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Metro Nashville Public Schools, Tennessee’s second-largest school district, is home to more than 12,000 students who aren’t proficient in English, and about a third of the students learning English across the state.

Four schools have special programs for newcomer students who had interrupted schooling in their home countries. But for the most part, students like Edgardo go to their neighborhood schools and attend normal classes, with a class period of specific English instruction.

So McGraner, a charter-school leader, decided to start a more intensive program — and forged an unlikely set of alliances along the way in a city where the expansion of charter schools has sparked bitter debate.

Critics often have accused charters of avoiding parts of Nashville with lots of non-English speaking families. But McGraner made clear that she wanted to do the opposite, and would even take on needy students sent her way by the local district.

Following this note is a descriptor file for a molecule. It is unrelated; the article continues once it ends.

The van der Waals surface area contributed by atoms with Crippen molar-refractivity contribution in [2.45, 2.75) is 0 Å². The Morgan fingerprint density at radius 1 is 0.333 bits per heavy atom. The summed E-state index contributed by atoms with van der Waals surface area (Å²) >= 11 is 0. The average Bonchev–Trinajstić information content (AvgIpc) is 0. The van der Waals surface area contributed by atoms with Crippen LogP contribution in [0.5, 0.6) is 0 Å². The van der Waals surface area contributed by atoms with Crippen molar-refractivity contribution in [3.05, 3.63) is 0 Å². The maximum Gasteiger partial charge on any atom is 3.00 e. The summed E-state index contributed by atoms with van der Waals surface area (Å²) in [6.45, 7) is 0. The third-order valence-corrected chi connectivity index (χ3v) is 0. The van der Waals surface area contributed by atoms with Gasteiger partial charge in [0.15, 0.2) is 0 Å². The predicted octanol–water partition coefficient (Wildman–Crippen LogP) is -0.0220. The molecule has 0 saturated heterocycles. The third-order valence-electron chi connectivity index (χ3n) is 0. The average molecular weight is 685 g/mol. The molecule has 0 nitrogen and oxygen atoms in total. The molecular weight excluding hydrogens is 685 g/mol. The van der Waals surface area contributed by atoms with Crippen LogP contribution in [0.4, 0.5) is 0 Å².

That won her crucial support. Then-Mayor Karl Dean earmarked more than $700,000 for a larger facility for STEM Prep, with room for the Nashville Newcomer Academy and language learning equipment. This spring, the district told middle school students with minimal English proficiency about the program, and officials said they hoped that it would serve as a citywide model.

McGraner even won over school board member Will Pinkston, who jokingly calls himself “Public Enemy No. 1” of the charter movement.

“STEM Prep has been one of the only charter schools that has been a true partner to the district,” Pinkston said. “Kristin McGraner has always opened her doors and given the opportunity for us to learn from each other.”

In August, STEM Prep welcomed 100 students to the Nashville Newcomer Academy, a one-year program for middle-schoolers new to the United States and to English, like Edgardo once was. (Edgardo himself is now a sophomore at the adjacent high school.)